A Hidden Financial Aid Gem Right Under Your Nose
Don't lose out on a bigger refund come tax season.
By Chris Diehl
April 21, 2009
A common scholarship myth is that millions of dollars go unclaimed each year, and it is exactly that: a myth. But there’s another way to save money that has gone untapped by thousands of students and their families, a source of help “hidden” in plain sight. It’s so hidden, students failed to take advantage of millions of dollars in benefits, according to a recent government study. What is this hidden financial gem?
The tax break.
Study: Families Drop the Ball on Tax Benefits
A report (.pdf) filed by the Government Accountability Office (GAO) found “27 percent of eligible tax filers did not claim either the tuition deduction or a tax credit.” The report, in the news when the GAO delivered in a December 2006 U.S. Senate hearing, also says, “Tax filers failed to reduce their tax liability by $169, on average, and 10 percent of these filers could have reduced their tax liability by over $500.” That’s a lot of money to leave on the table.
Why did 27% of all eligible tax filers decide to forgo a chance to save on their education? While the report does not provide a specific reason, it speculates “the apparently suboptimal use of postsecondary tax preferences may arise, in part, from the complexity of using these provisions.” Translation: Figuring out the tax code is really hard.
What’s maddening is the information on how to take advantage of these benefits is relatively easy to find. The IRS has all the information about education-related tax benefits (.pdf), but who has time to read 82 pages of tax code? A quick primer follows below, but we recommend speaking with a tax professional for more personalized assistance.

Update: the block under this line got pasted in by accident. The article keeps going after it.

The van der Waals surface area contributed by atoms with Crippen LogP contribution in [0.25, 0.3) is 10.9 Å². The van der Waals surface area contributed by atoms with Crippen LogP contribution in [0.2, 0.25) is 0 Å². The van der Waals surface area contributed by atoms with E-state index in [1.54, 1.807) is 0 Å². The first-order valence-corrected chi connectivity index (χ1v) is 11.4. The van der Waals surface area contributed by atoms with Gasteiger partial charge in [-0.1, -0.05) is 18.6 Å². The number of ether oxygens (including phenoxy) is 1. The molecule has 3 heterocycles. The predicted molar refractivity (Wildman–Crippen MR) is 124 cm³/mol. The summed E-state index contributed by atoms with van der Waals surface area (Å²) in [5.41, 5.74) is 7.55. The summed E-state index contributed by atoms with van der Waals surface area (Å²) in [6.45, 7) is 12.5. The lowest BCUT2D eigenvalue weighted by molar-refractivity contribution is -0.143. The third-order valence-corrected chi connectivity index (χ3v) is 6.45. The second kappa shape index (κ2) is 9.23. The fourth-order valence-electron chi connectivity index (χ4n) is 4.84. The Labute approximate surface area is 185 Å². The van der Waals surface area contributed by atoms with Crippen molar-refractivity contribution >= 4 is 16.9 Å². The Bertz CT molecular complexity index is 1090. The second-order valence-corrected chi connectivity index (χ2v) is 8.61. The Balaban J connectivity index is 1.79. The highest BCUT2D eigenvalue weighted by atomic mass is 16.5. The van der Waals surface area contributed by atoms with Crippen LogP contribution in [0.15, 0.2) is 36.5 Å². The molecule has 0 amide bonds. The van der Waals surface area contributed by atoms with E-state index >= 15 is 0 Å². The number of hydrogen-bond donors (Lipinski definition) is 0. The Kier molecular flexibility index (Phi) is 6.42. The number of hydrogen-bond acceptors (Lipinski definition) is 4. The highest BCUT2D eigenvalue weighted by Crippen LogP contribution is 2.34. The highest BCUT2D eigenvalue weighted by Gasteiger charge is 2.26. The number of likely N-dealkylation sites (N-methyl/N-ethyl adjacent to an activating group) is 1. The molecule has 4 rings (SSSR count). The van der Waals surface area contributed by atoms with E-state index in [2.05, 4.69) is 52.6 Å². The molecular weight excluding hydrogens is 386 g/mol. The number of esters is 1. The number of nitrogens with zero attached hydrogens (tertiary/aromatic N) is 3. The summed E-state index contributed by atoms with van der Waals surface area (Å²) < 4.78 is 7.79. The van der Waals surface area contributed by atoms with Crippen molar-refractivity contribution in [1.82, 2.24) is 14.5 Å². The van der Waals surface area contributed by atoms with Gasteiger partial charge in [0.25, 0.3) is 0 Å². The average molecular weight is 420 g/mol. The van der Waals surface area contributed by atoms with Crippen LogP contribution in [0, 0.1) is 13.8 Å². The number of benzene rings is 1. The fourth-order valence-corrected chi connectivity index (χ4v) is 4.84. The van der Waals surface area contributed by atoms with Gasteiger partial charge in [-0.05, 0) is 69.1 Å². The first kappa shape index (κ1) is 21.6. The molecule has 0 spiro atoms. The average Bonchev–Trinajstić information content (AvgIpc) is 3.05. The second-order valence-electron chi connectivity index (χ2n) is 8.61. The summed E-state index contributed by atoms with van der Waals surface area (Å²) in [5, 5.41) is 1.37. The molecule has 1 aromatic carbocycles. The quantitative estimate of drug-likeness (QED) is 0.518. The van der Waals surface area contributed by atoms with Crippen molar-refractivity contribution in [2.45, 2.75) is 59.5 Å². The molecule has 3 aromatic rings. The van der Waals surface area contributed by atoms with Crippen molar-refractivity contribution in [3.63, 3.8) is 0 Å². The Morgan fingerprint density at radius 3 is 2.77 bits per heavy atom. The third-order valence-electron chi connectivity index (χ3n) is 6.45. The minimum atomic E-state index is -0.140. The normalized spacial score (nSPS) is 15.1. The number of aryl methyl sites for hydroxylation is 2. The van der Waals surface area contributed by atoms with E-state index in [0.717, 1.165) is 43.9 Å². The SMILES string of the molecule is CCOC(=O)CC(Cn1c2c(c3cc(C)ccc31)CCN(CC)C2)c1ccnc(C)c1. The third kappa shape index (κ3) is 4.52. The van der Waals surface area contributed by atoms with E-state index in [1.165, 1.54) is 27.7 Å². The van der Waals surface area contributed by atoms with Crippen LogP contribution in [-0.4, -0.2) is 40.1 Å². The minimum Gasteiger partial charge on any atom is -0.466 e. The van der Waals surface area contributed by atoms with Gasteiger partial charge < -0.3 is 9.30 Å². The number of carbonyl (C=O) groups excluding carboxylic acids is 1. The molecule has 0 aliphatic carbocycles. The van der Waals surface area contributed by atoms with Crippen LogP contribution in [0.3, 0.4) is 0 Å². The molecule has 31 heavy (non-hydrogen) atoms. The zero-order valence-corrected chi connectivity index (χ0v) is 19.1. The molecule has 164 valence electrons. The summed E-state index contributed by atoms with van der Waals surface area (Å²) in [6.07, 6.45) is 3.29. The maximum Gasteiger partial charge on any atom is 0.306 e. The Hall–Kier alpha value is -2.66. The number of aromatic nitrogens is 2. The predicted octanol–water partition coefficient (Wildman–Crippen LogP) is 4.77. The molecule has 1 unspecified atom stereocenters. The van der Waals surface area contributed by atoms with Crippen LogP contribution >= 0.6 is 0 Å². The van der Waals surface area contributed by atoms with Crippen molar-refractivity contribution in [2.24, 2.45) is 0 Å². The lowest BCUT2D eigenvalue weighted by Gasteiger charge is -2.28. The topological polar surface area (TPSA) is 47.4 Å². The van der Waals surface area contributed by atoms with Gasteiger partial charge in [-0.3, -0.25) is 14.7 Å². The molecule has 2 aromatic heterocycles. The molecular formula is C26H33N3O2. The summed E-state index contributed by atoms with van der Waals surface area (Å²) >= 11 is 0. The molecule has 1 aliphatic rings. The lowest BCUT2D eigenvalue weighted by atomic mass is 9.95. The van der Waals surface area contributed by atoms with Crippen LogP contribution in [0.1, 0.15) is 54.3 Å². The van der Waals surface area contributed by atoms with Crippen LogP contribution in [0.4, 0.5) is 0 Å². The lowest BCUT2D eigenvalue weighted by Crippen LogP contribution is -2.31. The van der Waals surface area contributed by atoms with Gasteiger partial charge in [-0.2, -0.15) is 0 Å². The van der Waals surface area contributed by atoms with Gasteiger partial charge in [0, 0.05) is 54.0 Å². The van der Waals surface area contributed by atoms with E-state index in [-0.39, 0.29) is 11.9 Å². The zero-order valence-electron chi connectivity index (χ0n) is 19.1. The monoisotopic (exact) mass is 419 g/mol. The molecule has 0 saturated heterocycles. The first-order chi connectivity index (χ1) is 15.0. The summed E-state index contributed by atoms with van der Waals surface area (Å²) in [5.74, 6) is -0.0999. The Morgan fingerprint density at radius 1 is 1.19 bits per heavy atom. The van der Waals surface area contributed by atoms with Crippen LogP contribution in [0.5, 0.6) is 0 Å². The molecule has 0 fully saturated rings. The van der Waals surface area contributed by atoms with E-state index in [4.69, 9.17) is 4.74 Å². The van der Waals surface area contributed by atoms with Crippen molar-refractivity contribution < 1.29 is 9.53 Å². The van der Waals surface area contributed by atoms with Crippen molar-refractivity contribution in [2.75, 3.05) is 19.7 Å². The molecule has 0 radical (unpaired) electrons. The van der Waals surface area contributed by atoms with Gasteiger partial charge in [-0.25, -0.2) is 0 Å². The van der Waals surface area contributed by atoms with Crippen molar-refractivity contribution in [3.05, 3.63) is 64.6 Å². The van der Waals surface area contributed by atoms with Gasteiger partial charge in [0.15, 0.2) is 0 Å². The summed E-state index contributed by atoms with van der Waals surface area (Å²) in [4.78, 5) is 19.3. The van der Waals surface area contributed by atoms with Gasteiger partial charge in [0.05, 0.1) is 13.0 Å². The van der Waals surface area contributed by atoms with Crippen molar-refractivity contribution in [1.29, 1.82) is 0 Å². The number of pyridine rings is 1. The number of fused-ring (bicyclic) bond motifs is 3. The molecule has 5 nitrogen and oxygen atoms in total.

The Benefits in a Nutshell
When it comes to education-related tax breaks, there are two kinds of benefits: the tax credit and the tax deduction. Note that you may not claim both a credit and a deduction—you must choose one path or the other.
- Reduces the amount of taxes you pay dollar-for-dollar, no matter what tax bracket you’re in (though the amount of the credit you qualify for could depend on your income). Typically, you can save more money with a credit than a deduction. Note that you won’t receive a refund if the amount of your credit exceeds your total tax liability.
- Example: If you owe $3,000 in taxes and receive a $2,000 tax credit, it means that you will pay $2,000 less in taxes.
The two main types of tax credits for education offered by the IRS are the:
- Hope Tax Credit: Provides a $1,650 tax credit per student per year for college expenses for the first two years of school.
- Lifetime Learning Credit: Provides a credit equal to 20% of the first $10,000 paid in qualified expenses per year. This credit may be claimed for an unlimited number of years.